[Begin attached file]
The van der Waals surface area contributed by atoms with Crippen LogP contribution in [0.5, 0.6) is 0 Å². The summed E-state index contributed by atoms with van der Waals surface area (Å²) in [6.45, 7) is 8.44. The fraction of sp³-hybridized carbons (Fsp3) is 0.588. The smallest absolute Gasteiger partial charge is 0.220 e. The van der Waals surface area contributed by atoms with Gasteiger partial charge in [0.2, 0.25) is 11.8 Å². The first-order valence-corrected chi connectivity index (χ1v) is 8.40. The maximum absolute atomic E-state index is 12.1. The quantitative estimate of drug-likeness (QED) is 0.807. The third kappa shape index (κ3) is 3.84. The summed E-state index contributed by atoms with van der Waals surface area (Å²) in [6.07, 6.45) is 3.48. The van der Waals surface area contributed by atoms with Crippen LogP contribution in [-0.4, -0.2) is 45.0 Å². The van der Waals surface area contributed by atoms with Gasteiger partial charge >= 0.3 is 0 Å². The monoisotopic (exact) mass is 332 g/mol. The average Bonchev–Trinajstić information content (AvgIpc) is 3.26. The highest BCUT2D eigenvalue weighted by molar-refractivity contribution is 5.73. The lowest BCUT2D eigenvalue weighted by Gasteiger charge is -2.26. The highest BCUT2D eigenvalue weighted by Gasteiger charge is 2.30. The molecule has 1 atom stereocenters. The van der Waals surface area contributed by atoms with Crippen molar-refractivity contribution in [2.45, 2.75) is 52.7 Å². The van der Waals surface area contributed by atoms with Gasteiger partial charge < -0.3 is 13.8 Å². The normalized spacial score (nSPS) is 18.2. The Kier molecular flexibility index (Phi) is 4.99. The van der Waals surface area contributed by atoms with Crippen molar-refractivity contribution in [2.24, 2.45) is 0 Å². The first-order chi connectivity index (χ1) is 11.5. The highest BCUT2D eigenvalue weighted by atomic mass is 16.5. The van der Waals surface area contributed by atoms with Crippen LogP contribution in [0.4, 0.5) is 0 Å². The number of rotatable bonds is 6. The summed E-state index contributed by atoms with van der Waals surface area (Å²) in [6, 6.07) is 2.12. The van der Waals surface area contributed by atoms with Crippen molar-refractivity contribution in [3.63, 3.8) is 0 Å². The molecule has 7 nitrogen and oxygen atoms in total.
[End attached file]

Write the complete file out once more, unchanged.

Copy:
The van der Waals surface area contributed by atoms with Crippen LogP contribution in [0.5, 0.6) is 0 Å². The summed E-state index contributed by atoms with van der Waals surface area (Å²) in [6.45, 7) is 8.44. The fraction of sp³-hybridized carbons (Fsp3) is 0.588. The smallest absolute Gasteiger partial charge is 0.220 e. The van der Waals surface area contributed by atoms with Gasteiger partial charge in [0.2, 0.25) is 11.8 Å². The first-order valence-corrected chi connectivity index (χ1v) is 8.40. The maximum absolute atomic E-state index is 12.1. The quantitative estimate of drug-likeness (QED) is 0.807. The third kappa shape index (κ3) is 3.84. The summed E-state index contributed by atoms with van der Waals surface area (Å²) in [6.07, 6.45) is 3.48. The van der Waals surface area contributed by atoms with Crippen LogP contribution in [-0.4, -0.2) is 45.0 Å². The van der Waals surface area contributed by atoms with Gasteiger partial charge >= 0.3 is 0 Å². The monoisotopic (exact) mass is 332 g/mol. The average Bonchev–Trinajstić information content (AvgIpc) is 3.26. The highest BCUT2D eigenvalue weighted by molar-refractivity contribution is 5.73. The lowest BCUT2D eigenvalue weighted by Gasteiger charge is -2.26. The highest BCUT2D eigenvalue weighted by Gasteiger charge is 2.30. The molecule has 1 atom stereocenters. The van der Waals surface area contributed by atoms with Crippen molar-refractivity contribution in [2.45, 2.75) is 52.7 Å². The van der Waals surface area contributed by atoms with Gasteiger partial charge < -0.3 is 13.8 Å². The normalized spacial score (nSPS) is 18.2. The Kier molecular flexibility index (Phi) is 4.99. The van der Waals surface area contributed by atoms with Crippen molar-refractivity contribution in [2.24, 2.45) is 0 Å². The first-order chi connectivity index (χ1) is 11.5. The highest BCUT2D eigenvalue weighted by atomic mass is 16.5. The van der Waals surface area contributed by atoms with Crippen LogP contribution in [0.4, 0.5) is 0 Å². The number of rotatable bonds is 6. The summed E-state index contributed by atoms with van der Waals surface area (Å²) in [6, 6.07) is 2.12. The van der Waals surface area contributed by atoms with Crippen molar-refractivity contribution in [3.63, 3.8) is 0 Å². The molecule has 7 nitrogen and oxygen atoms in total.